Tens of thousands of Rohingya Muslims are reported to be fleeing towards Bangladesh, say UN human rights officials
UN human rights officials have warned of the rapidly deteriorating situation in Myanmar’s Rakhine state, as tens of thousands of Rohingya Muslims have been fleeing towards Bangladesh.
"The humanitarian situation is deteriorating rapidly and I am concerned that many thousands of people are increasingly at risk of grave violations of their human rights,” Yanghee Lee, the UN special rapporteur on the human rights situation in Myanmar, said in a statement late Thursday endorsed by the UN special rapporteur on freedom of religion or belief, Ahmed Shaheed, and the special rapporteur on minority issues, Fernand de Varennes.
"Tens of thousands of Rohingya Muslims are now reported to be fleeing towards Bangladesh," they said.
There were multiple credible reports that soldiers in Myanmar used rocket-propelled grenades against civilians moving towards Bangladesh, Lee said.
"The worsening cycle of violence is of grave concern and must be broken urgently," said Lee.
Lee decried the failure of authorities in Myanmar to help Rohingya Muslims evacuate to safer locations.
"More than 27,000 people have crossed into Bangladesh in the area around Cox’s Bazar, while 20,000 more remain stranded between the two countries. The number continues to grow," Lee said.
"I call on the Government to ensure the immediate provision of assistance to all affected communities in Rakhine State, and grant unfettered access to the United Nations to provide humanitarian assistance," Lee said.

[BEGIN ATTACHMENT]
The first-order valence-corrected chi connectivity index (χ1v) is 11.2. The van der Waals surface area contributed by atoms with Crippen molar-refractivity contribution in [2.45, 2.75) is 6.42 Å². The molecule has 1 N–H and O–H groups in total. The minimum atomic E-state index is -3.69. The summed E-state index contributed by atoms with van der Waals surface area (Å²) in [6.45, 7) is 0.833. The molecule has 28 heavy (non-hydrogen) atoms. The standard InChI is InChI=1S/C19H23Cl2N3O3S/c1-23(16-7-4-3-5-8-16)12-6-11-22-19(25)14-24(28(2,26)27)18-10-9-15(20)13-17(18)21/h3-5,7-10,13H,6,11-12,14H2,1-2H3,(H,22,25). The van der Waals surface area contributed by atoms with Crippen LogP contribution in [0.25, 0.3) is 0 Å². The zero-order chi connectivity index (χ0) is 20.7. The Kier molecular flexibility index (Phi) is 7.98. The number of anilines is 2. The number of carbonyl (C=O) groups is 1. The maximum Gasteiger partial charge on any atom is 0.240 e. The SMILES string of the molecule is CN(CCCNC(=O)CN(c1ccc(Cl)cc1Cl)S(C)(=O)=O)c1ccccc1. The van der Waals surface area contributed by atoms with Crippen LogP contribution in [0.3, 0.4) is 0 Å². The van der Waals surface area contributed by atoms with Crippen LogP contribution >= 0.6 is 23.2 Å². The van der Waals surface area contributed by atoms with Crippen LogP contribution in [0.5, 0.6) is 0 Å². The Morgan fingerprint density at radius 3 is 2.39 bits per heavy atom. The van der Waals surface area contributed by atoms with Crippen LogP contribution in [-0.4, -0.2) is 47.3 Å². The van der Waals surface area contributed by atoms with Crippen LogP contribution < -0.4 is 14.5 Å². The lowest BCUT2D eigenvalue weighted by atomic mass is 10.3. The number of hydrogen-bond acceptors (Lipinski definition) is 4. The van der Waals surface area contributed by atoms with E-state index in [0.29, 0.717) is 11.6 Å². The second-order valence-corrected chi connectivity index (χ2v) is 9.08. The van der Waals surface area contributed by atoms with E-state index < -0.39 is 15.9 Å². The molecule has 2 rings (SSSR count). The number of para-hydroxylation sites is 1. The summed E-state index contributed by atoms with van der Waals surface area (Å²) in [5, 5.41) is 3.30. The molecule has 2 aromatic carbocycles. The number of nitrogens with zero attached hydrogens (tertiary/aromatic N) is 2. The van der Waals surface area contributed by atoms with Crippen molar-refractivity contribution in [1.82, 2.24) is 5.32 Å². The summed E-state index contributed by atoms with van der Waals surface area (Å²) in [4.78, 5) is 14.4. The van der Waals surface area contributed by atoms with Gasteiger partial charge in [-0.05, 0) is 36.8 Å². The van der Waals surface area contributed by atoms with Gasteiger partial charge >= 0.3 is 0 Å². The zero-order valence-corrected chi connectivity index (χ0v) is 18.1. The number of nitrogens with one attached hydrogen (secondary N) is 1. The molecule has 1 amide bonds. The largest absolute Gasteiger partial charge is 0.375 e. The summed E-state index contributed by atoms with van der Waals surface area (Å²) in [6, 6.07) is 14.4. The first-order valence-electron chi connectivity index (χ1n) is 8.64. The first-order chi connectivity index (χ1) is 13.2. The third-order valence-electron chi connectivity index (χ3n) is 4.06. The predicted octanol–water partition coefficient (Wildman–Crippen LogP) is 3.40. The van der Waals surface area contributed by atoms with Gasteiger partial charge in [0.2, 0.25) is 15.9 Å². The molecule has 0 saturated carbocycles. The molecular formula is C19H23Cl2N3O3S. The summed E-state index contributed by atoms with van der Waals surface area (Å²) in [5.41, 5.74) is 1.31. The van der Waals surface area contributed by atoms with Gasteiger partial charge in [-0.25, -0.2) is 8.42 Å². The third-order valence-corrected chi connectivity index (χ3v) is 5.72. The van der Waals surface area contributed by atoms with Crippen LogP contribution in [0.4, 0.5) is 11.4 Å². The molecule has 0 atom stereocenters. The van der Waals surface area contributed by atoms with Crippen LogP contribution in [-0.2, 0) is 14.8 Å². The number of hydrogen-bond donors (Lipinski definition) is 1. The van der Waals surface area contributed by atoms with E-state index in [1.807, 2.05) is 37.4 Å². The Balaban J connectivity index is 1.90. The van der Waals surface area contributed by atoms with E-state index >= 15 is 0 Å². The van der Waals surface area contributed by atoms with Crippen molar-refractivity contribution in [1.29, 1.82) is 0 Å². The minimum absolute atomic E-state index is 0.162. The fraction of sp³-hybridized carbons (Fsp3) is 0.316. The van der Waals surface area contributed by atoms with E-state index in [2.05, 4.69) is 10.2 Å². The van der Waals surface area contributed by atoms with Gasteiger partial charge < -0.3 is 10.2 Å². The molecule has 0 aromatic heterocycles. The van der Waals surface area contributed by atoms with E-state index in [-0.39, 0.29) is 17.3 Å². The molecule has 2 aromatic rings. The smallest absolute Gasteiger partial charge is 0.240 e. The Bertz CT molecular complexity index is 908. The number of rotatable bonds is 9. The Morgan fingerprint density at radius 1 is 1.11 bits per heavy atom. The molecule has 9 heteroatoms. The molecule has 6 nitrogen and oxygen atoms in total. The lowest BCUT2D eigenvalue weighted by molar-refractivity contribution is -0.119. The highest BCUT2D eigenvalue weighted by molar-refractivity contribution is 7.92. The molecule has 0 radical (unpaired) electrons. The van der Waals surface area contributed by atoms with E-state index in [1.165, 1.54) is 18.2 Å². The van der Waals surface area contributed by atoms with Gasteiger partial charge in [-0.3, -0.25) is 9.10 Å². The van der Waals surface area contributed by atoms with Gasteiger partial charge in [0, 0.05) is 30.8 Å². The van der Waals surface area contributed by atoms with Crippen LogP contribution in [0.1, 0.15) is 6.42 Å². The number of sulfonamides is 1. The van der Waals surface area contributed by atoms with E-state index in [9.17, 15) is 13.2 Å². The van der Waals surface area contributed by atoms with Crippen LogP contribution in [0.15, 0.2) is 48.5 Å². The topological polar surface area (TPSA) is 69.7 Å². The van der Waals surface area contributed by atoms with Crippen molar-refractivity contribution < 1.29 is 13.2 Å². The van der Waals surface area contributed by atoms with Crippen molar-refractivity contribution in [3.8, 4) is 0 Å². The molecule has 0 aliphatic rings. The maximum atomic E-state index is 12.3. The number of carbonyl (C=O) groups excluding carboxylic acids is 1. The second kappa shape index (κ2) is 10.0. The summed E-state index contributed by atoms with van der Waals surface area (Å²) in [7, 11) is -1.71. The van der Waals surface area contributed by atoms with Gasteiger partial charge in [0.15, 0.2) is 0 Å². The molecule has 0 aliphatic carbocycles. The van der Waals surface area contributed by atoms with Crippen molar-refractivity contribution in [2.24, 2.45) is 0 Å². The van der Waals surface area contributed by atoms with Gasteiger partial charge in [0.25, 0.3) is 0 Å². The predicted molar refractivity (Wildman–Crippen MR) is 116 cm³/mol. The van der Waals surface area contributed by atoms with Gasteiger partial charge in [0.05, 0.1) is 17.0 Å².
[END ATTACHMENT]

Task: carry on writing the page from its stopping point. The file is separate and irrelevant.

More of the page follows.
Crackdown triggers exodus
Violence erupted in Rakhine, Myanmar on Aug. 25 when the southeast Asian country’s security forces launched an operation against the Rohingya Muslim community. It triggered a fresh influx of refugees towards neighboring Bangladesh, though the country sealed off its border to refugees.
Media reports said Myanmar security forces used disproportionate force, displacing thousands of Rohingya villagers and destroying their homes with mortars and machine guns.
The region has seen simmering tension between its Buddhist and Muslim populations since communal violence broke out in 2012.
A security crackdown launched last October in Maungdaw, where Rohingya make up the majority, led to a UN report on human rights violations by security forces that indicated crimes against humanity.
The UN documented mass gang-rape, killings -- including infants and young children -- brutal beatings, and disappearances. Rohingya representatives have said approximately 400 people have been slain during the crackdown.